Cool 60 bid is OK with 35 meld, Each hand I assume my partner has 10 meld. My formula for bidding to make trump is: Big Grin My hand + 10. So this gives me the maximum I can bid.
Big Grin Saving bids, this is a good one. This is how I was taught. Only bid if you a marriage and 10 or more meld. This is were the 10 meld rule works. If you bid with a marriage and less then 10 meld, your partner may assume you can make board. Blush The potential is low, but your may have a weak run in something or big meld back to you. Wink Cool And if your partner saves you and you don't want it, but have a marriage and 20 plus meld. GIVE YOUR PARTNER A MELD BID. You do this because your partner may have a 5 card run (15) in hearts and 8 cards in another suit with marriage but no run. If you don't make the meld bid, you force your partner to come in the 5 card run so he can make the board.
Cool I'm confused about final note. So here's something, A JUMP BID. When you have 30 plus meld and can't get your meld bid in before 60 and your partner has bidded to bring in trump go 10 over the last bid. ( if 60 go 70, if 65 go 75 ) Wink hopefully your partner knows what a jump bid is.
Semper Fi, deadeye61


RE: Bidding System for Newbies (Discussion) - ToreadorElder - 04-21-2013

If you give aces and partner goes overboard, it's HIS fault. Aces bids are far, far too informative to NOT make them when you can, UNLESS you a) have no marriage or would have to name some horrible trump suit like AKQ, b) have *too many* aces, so you're worried partner has total junk and will make the cautious pass, and c) you're in *save* position. If you're in first seat, 3 players have to pass.

I agree that dbl jacks, queens, and kings can be hard to save, but I disagree with the rest. The fear expressed is that partner can't save...well if he can't save in his best suit, do you really expect to save in the opponents' best suit? Naming trump is generally worth at least 5 points, and on really shapely hands can be worth 15.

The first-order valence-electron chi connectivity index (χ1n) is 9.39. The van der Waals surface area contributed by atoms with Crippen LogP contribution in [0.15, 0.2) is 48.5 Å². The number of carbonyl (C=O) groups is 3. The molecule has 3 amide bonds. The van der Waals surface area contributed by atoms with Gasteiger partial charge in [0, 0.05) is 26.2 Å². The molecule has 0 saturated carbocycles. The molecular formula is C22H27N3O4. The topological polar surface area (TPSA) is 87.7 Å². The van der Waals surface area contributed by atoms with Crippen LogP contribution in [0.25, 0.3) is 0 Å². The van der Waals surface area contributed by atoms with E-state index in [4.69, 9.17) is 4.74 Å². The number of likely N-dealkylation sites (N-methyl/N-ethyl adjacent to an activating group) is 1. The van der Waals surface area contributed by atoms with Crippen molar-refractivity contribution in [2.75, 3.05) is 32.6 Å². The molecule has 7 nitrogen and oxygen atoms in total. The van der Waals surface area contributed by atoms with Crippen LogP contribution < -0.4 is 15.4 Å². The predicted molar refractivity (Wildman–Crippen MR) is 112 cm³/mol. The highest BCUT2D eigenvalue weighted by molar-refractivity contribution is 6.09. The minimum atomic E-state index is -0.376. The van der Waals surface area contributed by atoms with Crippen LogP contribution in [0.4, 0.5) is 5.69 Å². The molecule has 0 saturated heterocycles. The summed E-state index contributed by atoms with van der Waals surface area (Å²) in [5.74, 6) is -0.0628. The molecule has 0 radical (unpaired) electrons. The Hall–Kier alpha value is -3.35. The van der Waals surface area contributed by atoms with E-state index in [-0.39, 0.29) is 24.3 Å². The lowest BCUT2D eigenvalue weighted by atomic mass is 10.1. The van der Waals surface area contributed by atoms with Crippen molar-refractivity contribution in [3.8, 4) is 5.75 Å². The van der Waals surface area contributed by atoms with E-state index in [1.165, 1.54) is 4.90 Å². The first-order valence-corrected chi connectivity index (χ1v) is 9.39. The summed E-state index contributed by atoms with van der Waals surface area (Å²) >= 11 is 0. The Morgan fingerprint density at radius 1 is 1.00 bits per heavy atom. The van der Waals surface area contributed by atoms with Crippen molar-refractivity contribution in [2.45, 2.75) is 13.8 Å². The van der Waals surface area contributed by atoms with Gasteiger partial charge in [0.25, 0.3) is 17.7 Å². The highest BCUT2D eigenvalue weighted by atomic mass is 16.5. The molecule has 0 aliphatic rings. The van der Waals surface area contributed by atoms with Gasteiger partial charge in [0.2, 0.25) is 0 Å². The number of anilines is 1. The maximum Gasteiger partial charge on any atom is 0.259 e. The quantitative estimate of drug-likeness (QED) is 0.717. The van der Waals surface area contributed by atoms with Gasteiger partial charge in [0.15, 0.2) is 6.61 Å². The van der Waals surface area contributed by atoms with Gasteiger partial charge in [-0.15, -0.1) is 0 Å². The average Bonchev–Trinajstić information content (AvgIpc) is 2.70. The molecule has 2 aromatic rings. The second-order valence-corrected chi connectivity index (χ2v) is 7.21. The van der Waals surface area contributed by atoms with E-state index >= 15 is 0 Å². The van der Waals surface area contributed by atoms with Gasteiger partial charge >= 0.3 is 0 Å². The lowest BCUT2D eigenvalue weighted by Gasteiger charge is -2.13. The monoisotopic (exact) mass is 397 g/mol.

It makes no sense that the 'only' thing that's a jump bid, is +10, and that it always shows 30. How do you show 40? Is 30 actually *enough* to jump from 65 to 75, say in an auction that starts 52-53-65 to you? You force partner to 80, and that may be too high. It's a close call, I'll grant: you can be wrong bidding or passing.

Finally, on save bids...IMO that's just too restrictive, to require 10 meld. Partner *should not* assume you have anything past a minimal trump suit, which I define as TTKQJJ. A save bid is insurance against the case that partner has a good hand, enough meld to get onto the board, and no trump suit. Again, it's a tradeoff. Partner can't bid 51 over your save with certain hands where it would be better if he did...but there are also plenty of hands where he will have meld, but no marriage at all, or his trump suit candidates are worse than yours.

But I do strongly agree that Saver *and* Dealer should give meld. Pass-50-pass to you...and you've got a solid 20? Bid it. A meld bid DOES NOT promise a trump suit. Yes, partner *is* allowed to pass; with something balanced and a bare minimum save suit:

TSTSKSQSQSJSADKDKDQDJDACTCTCJCJCAHAHKHQH

would be a reasonable pass, as he doesn't care what trump will be. Of course it won't work every time, but I would rather take my best guess with all the information I can have, rather than guessing blindly.


RE: Bidding System for Newbies (Discussion) - rakbeater - 05-05-2013

bump. I want to revisit this.